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Posted by Martin Gill on April 16, 2014
I’m writing this on the train. On my iPad. Connected to the internet (albeit intermittently, thanks to the occasional tunnel) while trundling through the British countryside. I booked my ticket online with Expedia. I used the Trainline app to check the most up to date timetable info just before I left the office. Digital is enhancing my journey. Making it easier.
Every single one of my fellow travelers, with the exception of the sleeping Hipster opposite me, has immersed themselves in their own digital worlds. They tap the screens of smartphones. They watch movies on their tablets. They type meeting notes on their laptops.
The world has gone digital.
But that’s not a surprise, right? Digital is a boardroom topic these days. C-level executives who barely had the faintest notion of what “digital” was a few years ago are waking up the threat that digital disruption poses to their business. Spurred on by apocryphal tales of iconic brands who flushed their futures down the digital toilet, they are facing the reality that their businesses need to take digital seriously.
But here’s the kicker. While senior executives in many firms may now understand the importance of digital for their firm’s survival, few know what to do about it.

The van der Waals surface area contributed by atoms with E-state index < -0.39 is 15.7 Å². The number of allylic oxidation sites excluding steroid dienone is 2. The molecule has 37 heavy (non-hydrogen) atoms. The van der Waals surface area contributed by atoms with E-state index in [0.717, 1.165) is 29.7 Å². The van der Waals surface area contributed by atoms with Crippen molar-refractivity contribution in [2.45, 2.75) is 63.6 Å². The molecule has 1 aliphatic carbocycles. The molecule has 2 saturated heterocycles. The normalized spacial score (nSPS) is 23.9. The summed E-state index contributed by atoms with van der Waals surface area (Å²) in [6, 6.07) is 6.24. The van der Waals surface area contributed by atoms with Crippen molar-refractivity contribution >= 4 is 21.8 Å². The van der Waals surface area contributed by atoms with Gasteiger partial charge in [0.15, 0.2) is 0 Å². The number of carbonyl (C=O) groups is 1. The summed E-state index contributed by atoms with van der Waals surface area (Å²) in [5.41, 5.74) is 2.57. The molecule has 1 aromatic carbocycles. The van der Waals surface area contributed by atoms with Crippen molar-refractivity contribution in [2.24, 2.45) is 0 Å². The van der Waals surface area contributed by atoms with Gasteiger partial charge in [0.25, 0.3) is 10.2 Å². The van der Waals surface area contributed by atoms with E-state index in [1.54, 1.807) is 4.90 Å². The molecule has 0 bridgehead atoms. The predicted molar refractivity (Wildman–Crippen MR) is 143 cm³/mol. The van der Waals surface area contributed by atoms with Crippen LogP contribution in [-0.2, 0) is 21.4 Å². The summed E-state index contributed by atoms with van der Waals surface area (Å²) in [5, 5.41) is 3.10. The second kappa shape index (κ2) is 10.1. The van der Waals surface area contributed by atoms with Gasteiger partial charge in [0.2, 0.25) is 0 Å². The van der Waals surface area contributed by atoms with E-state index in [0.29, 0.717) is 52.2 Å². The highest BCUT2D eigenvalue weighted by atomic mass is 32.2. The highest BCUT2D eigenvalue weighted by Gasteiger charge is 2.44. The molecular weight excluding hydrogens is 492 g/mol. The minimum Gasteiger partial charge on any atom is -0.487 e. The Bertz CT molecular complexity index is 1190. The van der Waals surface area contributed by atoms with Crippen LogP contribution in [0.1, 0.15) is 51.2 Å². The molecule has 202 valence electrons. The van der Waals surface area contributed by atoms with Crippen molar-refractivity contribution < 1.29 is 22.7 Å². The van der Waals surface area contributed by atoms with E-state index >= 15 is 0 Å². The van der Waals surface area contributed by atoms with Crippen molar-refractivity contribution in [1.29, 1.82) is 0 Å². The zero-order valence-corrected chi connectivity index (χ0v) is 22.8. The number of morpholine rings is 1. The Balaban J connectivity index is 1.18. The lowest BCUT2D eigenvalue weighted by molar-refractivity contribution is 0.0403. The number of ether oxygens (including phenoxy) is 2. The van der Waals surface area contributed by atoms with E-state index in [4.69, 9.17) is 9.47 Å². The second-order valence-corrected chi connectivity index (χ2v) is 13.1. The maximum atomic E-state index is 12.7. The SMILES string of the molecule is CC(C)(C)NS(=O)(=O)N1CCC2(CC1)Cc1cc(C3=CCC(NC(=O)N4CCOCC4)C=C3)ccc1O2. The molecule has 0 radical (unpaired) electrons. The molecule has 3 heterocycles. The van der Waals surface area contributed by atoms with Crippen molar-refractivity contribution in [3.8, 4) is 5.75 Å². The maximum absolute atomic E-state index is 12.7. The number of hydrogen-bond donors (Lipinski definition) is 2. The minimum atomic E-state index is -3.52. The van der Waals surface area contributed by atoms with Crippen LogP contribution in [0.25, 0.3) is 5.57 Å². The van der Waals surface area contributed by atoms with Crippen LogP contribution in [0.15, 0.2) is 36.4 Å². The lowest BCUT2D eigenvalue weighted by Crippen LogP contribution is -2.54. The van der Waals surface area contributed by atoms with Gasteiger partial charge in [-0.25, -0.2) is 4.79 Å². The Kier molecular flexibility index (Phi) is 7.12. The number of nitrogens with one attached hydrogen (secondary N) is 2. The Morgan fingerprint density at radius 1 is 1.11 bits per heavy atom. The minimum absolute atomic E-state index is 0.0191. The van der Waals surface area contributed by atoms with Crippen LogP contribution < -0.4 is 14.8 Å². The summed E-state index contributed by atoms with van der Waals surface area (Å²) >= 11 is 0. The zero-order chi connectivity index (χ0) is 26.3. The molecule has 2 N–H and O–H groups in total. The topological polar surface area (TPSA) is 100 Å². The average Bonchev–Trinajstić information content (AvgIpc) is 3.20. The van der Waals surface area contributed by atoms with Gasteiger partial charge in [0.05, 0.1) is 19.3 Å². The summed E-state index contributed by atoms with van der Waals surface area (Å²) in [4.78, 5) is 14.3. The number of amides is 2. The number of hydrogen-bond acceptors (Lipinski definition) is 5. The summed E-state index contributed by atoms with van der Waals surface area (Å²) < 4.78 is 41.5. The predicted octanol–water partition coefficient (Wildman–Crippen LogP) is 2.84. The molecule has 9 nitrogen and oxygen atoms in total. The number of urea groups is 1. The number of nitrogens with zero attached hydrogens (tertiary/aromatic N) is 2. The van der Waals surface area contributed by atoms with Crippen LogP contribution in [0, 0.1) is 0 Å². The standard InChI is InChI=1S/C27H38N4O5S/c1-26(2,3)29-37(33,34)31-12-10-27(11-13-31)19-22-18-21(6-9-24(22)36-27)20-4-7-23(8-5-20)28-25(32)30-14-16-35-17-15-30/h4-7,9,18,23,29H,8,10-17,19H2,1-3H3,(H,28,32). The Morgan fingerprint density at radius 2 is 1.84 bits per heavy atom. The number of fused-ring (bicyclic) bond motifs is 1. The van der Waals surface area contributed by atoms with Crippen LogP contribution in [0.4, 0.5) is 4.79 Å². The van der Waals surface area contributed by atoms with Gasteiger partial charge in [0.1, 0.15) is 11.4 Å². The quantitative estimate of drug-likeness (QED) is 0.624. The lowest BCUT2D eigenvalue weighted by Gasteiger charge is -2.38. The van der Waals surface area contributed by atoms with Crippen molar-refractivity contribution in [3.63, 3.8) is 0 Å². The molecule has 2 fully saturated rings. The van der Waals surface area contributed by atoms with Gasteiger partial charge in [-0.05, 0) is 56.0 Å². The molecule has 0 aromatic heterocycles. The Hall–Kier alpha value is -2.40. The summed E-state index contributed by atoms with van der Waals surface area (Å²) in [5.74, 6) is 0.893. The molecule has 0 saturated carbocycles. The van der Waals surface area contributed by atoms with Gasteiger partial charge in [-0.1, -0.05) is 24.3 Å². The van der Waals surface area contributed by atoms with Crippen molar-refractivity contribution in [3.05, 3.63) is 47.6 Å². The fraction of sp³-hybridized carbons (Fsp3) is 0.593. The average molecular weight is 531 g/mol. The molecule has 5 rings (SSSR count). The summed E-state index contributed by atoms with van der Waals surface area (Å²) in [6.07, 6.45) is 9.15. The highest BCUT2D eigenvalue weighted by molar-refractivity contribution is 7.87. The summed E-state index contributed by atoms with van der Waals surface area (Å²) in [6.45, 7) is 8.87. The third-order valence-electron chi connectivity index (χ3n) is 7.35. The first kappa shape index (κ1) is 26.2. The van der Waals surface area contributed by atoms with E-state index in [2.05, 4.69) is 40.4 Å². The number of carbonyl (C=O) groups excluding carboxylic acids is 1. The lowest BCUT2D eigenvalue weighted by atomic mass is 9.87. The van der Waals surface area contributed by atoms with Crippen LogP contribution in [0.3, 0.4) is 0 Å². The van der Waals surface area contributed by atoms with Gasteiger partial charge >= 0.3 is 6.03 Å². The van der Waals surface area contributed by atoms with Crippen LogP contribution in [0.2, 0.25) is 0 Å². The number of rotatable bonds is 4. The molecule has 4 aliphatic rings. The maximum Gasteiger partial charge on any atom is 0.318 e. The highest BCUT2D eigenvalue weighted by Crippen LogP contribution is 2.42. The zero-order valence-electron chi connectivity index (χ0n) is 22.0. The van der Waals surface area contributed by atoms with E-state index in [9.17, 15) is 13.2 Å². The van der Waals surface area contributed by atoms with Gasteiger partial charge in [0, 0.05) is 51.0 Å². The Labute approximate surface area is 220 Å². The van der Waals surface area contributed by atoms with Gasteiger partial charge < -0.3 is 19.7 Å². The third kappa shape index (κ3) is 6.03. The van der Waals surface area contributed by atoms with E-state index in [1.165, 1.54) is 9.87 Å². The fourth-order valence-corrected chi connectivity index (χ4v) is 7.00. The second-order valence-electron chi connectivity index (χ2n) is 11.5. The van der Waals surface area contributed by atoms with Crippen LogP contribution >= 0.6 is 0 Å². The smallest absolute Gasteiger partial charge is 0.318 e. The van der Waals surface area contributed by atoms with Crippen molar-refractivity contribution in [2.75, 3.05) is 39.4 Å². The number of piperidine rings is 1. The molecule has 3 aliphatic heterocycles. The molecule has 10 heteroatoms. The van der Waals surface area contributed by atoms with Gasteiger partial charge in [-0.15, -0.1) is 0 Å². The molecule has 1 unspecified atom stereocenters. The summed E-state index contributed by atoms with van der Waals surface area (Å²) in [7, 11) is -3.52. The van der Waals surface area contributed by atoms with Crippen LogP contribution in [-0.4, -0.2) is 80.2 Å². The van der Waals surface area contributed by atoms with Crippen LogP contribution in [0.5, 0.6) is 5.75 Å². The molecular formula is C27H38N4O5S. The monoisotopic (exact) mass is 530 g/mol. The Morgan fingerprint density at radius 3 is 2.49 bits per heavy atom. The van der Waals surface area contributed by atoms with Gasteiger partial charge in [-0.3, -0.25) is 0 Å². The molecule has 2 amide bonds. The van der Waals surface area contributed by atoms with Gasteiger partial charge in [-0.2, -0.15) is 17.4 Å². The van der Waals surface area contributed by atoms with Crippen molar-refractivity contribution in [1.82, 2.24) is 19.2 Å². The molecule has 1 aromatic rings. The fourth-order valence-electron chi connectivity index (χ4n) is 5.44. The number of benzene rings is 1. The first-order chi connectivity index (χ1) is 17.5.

- Seventy three percent of firms that think they have a digital strategy. If this sounds high, that’s because many of these firms are mistaking the fact that they have a website, or a mobile app, as having a digital strategy.
- Thirty four percent of executives that think their digital strategy is correct. Executives seriously doubt their firms’ digital strategy, and in most cases, they also think that the wrong people are setting it.
- Sixteen percent of executives that believe they can deliver their strategy. Digital is an increasingly complex and shifting problem. Consumers are adopting new digital touchpoints at an unprecedented rate, and in many cases, the way firms are organized stifles agility and innovation.
Clearly, firms are not set up for digital success.
You need a digital business strategy. You need to transform. But before you start working on all that great stuff, you need to take some time to work out what digital means to your industry, and your firm. In our latest chapter in the eBusiness Digital Transformation Playbook, we help you do exactly that. The Landscape chapter outlines some of the key trends that are transforming your customers, your markets, your competitors and your products, and looks at some examples of eBusiness executives that are driving digital transformation to reposition how their firms deliver value to their customers.
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